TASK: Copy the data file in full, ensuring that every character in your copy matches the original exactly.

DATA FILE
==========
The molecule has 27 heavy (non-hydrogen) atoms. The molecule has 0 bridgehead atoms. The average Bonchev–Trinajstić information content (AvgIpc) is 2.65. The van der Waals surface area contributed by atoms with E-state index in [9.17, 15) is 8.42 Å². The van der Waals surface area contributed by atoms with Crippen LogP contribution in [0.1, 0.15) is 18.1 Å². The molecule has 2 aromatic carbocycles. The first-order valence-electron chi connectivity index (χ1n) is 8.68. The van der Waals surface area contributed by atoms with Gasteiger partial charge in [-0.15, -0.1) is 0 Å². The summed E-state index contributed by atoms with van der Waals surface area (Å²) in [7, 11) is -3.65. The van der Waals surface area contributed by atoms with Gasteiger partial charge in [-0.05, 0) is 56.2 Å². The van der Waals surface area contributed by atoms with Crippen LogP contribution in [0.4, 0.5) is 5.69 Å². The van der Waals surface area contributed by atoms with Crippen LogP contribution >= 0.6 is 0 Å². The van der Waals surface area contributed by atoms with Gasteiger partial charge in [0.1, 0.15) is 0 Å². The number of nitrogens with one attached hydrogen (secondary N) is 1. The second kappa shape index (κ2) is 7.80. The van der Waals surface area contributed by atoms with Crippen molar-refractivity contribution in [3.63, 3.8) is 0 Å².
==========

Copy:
The molecule has 27 heavy (non-hydrogen) atoms. The molecule has 0 bridgehead atoms. The average Bonchev–Trinajstić information content (AvgIpc) is 2.65. The van der Waals surface area contributed by atoms with E-state index in [9.17, 15) is 8.42 Å². The van der Waals surface area contributed by atoms with Crippen LogP contribution in [0.1, 0.15) is 18.1 Å². The molecule has 2 aromatic carbocycles. The first-order valence-electron chi connectivity index (χ1n) is 8.68. The van der Waals surface area contributed by atoms with Gasteiger partial charge in [-0.15, -0.1) is 0 Å². The summed E-state index contributed by atoms with van der Waals surface area (Å²) in [7, 11) is -3.65. The van der Waals surface area contributed by atoms with Gasteiger partial charge in [-0.05, 0) is 56.2 Å². The van der Waals surface area contributed by atoms with Crippen LogP contribution in [0.4, 0.5) is 5.69 Å². The van der Waals surface area contributed by atoms with Crippen LogP contribution >= 0.6 is 0 Å². The van der Waals surface area contributed by atoms with Gasteiger partial charge in [0.1, 0.15) is 0 Å². The number of nitrogens with one attached hydrogen (secondary N) is 1. The second kappa shape index (κ2) is 7.80. The van der Waals surface area contributed by atoms with Crippen molar-refractivity contribution in [3.63, 3.8) is 0 Å².